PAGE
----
Sunday, August 05, 2012

Just Win, Baby

"What did I say?"
A.J. Burnett leads the Pirates today, as he takes the mound vs. Homer Bailey and the Reds in Cincinnati.  "Leads" is the operative word in that sentence, and Burnett's leadership has been key to the Pirates' success this year.  Burnett has been the "stopper" of modest losing streaks all season, and, if the Pirates ever needed veteran leadership to right the ship, today's the day.

A word of advice to Pirates' hitters today:  You might as well crowd the plate.  Take away the inside pitch.  If you get hit by a pitch, the ump should eject the Red's' pitcher.  That, essentially, was the message from last night's home plate umpire, Brian Gorman.

We all know what happened Friday night: Reds' flame-thrower Aroldis Chapman nearly decapitated Andrew McCutchen with a 101-mph rising fastball accelerating toward McCutchen's head, only to be interrupted by his shoulder, thank heaven.  After which, the following happened on Saturday:
After the ejection.
  1. Pittsburgh sports-talkers clamored for retaliation
  2. The umpires neglected to issue pre-game warnings to both teams
  3. The Reds jumped to a 2-0 first-inning lead, aan-n-nd ... 
  4. With two outs in the top of the second, Reds starter Mike Leake apparently decided (or was prompted by manager Dusty Baker) to preempt any retaliation that might come from the Pirates -- by deliberately drilling Bucs' shortstop Josh Harrison with a hip-level fastball.
  5. An unhappy Harrison glared briefly at Locke, who immediately lurched off the mound aggressively, tauntingly, in Harrison's direction, as if to say, "Hey, you want a piece of me?  At least I didn't throw at your head!  I got the first shot in tonight.  What're you gonna do about it?"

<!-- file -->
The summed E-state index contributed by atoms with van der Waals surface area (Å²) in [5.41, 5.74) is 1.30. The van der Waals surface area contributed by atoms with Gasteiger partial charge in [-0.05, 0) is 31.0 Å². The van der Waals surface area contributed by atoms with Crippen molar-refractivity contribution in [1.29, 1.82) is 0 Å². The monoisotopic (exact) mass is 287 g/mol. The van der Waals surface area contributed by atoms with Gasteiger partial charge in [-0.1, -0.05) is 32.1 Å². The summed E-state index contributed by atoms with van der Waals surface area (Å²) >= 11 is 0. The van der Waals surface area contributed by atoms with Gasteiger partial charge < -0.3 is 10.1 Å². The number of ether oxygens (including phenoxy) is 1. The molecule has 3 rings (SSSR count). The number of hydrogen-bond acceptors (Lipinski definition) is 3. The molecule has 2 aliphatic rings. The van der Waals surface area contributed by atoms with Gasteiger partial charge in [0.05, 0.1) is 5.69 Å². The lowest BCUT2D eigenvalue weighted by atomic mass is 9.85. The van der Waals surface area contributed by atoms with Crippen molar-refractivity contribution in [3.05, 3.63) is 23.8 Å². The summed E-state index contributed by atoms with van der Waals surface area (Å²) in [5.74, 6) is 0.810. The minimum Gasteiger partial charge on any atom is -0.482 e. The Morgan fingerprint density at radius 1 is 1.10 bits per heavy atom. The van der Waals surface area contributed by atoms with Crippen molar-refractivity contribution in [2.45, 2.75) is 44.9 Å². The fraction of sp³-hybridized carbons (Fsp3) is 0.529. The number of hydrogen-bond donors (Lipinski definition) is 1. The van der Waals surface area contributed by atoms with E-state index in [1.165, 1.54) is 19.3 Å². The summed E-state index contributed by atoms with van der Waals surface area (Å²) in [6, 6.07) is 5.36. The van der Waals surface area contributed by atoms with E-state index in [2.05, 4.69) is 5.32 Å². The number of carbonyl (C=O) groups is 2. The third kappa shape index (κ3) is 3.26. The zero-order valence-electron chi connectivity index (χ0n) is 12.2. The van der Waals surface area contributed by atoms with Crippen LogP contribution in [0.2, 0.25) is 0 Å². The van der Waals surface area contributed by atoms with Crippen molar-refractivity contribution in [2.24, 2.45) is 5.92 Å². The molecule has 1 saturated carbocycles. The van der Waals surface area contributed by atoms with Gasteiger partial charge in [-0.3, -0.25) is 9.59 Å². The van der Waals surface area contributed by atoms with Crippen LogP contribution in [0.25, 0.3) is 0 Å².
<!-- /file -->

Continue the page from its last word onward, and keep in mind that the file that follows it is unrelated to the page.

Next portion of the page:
6. Umpire Gorman warned both dugouts that any more hit-batsmen would lead to ejections.
  7. Pittsburgh manager Cint Hurdle approached Gorman, reasonably enough, to ask about the warning and to plead his case.  At first, Hurdle appeared calm and seemed to be saying, "What did we do?"  It was a brief discussion.
  8. Hurdle didn't appear particularly confrontational or overly agitated, but after, oh, 30 seconds, Hurdle shrugged, peaceably enough (so far as we could tell).  That was it.
  9. Gorman erupted with the classic heave-ho.  At which point, Hurdle did get in his say-so, and he did become vociferously confrontational and finger-pointingly agitated, and understandably so.  Not that it did him or the Pirates any good, but at least he said his piece before treading to the clubhouse and leaving bench coach Jeff Bannister in charge.
At which point we, as Pirates fans, would have expected Bannister to rally the troops and exhort his hitters to crowd the plate. Crowd the plate!  Force Leake to throw way off the outside part of the plate, if that's the direction he was going to go.

As it turned out, Leake worked the outside part of the plate all through his six innings, consistently nibbling the outside corner, especially against left-handers (Alex Presley, Garrett Jones, Pedro Alvarez, Travis Snider).  While Presley and Jones did just fine -- both went two-four -- Alvarez and Snider had putrid at-bats, swung early in the count at outside pitches, and seemed to play directly into Leake's hands.  They should have stepped right over the plate and dared Leake to challenge them.

It's time to rally the team.
Today's game is crucial. The Pirates have a number of young players in key roles.  It's the perfect time for a steady veteran presence, and leadership.  Win, and the Pirates leave Cincinnati on a winning note, four-and-a-half games back of the first-place Reds and still within striking distance.  Lose, and the Pirates drop to six-and-a-half back, scrabbling for purchase in the wild-card race.

It's a big game today.  A.J. Burnett, the Pirates' nation turns its eyes to you.